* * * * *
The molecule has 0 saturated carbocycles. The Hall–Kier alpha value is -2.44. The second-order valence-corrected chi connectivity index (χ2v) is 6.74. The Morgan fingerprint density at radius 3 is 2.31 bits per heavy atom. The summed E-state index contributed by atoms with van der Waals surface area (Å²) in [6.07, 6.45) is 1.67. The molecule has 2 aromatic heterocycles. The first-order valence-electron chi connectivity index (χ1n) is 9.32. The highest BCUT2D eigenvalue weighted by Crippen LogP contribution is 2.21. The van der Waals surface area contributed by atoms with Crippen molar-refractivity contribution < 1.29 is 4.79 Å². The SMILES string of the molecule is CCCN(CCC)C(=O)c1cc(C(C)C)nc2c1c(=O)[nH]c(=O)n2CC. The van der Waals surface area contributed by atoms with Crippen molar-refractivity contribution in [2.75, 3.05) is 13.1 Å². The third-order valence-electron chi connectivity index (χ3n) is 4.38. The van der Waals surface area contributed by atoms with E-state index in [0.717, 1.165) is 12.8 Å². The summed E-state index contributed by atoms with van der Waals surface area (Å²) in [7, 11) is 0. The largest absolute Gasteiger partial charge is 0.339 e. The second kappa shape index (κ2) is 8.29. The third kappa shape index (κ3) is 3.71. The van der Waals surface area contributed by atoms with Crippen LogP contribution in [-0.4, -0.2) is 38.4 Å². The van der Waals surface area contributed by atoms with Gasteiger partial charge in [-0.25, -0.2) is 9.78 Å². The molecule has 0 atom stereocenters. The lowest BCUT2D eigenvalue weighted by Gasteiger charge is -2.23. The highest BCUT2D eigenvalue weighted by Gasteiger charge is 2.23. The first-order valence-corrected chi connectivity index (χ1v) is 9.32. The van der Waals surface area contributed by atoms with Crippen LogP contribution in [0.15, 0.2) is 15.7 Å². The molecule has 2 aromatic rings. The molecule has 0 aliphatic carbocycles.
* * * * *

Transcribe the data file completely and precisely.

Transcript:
The molecule has 0 saturated carbocycles. The Hall–Kier alpha value is -2.44. The second-order valence-corrected chi connectivity index (χ2v) is 6.74. The Morgan fingerprint density at radius 3 is 2.31 bits per heavy atom. The summed E-state index contributed by atoms with van der Waals surface area (Å²) in [6.07, 6.45) is 1.67. The molecule has 2 aromatic heterocycles. The first-order valence-electron chi connectivity index (χ1n) is 9.32. The highest BCUT2D eigenvalue weighted by Crippen LogP contribution is 2.21. The van der Waals surface area contributed by atoms with Crippen molar-refractivity contribution < 1.29 is 4.79 Å². The SMILES string of the molecule is CCCN(CCC)C(=O)c1cc(C(C)C)nc2c1c(=O)[nH]c(=O)n2CC. The van der Waals surface area contributed by atoms with Crippen molar-refractivity contribution in [2.75, 3.05) is 13.1 Å². The third-order valence-electron chi connectivity index (χ3n) is 4.38. The van der Waals surface area contributed by atoms with E-state index in [0.717, 1.165) is 12.8 Å². The summed E-state index contributed by atoms with van der Waals surface area (Å²) in [7, 11) is 0. The largest absolute Gasteiger partial charge is 0.339 e. The second kappa shape index (κ2) is 8.29. The third kappa shape index (κ3) is 3.71. The van der Waals surface area contributed by atoms with Crippen LogP contribution in [-0.4, -0.2) is 38.4 Å². The van der Waals surface area contributed by atoms with Gasteiger partial charge in [-0.25, -0.2) is 9.78 Å². The molecule has 0 atom stereocenters. The lowest BCUT2D eigenvalue weighted by Gasteiger charge is -2.23. The highest BCUT2D eigenvalue weighted by Gasteiger charge is 2.23. The first-order valence-corrected chi connectivity index (χ1v) is 9.32. The van der Waals surface area contributed by atoms with Crippen LogP contribution in [0.15, 0.2) is 15.7 Å². The molecule has 2 aromatic rings. The molecule has 0 aliphatic carbocycles.